It is an important fact to remember that Israel’s admission to the United Nations in 1948 was conditioned on its willingness to abide by General Assembly resolution 194, which states, “Refugees wishing to return to their homes and live at peace with their neighbours should be permitted to do so at the earliest practicable date, and that compensation should be paid for the property of those choosing not to return,” something Israel has never complied with.

    Also, Security Council Resolution 242, passed after the 1967 war, identifies “the inadmissibility of the acquisition of territory by war.” That is understood to mean that the territory Israel captured by war must be returned; that to keep it is inadmissible.

    Unfortunately the combination of the U.S.-Israeli “special relationship” and the vast superiority of Israel’s power in the region, with the 5th most powerful nuclear arsenal in the world and one of the most powerful conventional militaries anywhere, means that other countries in the region and around the world will tend to limit their diplomatic imagination to what they think Israel will accept. That means acquiescence to continued U.S. control of any negotiations. And here in lies the danger, for the U.S. position has never placed international law and U.N. resolutions at its centre.

    Branding activists as terrorists and denying the human situation in Gaza will not help an Israeli cause that is proving more alienating the longer it persists. If there is an inquiry into this incident, it will have to be wide ranging and international.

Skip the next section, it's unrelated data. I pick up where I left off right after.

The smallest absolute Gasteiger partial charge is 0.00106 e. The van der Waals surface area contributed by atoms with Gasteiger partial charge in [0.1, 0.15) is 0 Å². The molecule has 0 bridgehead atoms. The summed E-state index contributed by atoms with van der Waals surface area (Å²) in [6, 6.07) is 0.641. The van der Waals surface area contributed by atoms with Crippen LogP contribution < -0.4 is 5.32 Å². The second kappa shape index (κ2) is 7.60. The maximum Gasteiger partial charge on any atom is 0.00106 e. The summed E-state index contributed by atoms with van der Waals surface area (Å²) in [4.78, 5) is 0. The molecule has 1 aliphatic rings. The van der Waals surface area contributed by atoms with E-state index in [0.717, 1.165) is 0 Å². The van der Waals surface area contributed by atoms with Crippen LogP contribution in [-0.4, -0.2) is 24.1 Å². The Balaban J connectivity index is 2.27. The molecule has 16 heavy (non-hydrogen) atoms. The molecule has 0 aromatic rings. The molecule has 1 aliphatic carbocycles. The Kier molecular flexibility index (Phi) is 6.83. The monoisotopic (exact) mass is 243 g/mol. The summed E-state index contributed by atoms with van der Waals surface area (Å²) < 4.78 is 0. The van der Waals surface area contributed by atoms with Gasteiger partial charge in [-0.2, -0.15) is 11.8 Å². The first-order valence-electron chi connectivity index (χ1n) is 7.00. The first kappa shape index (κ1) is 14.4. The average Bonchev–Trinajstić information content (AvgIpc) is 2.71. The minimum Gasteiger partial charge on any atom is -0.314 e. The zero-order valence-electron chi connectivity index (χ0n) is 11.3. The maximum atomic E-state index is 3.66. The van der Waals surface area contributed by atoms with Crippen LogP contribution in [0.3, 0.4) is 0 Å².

• Thanks John for your extensive comments- we will see if anyone who spoke out earlier will take up your challenging perspective.

    As for my own use of the “Nazi” comparables- I did so only to show that such linkages can be cover almost any political situation where there is a conflict with Jewish involvement if one wants to play the Holocaust card in the Israel-Palestine Conflict- but it could also be applied to any situation where there are mass killings taking place with seeming public indifference of support- like the Germans who mostly accepted Hitler’s plans, or much closer to home- Americans who don’t see or don’t want to see the humanity of human lives being terminated in abortion clinics- some 50 million lives according to reports I’ve heard- so when I see the Palestinians- Hamas in particular called out as Hitler Wanna-Be’s- I think that is more than a bit much- it is way to tough to separate out how much of Hamas’ rage against the Jews is really just rage against the Machine of Israeli occupation and assassinations et al. And we have to make clear that our own society is full of contradictions such as our stated ideals of democratic self-determination and aversion to foreign influences- and then taking on the right to intervene in all kinds of ways in places all over the world without really defining how our interests are coinciding with the interests befitting a majority Christian nation.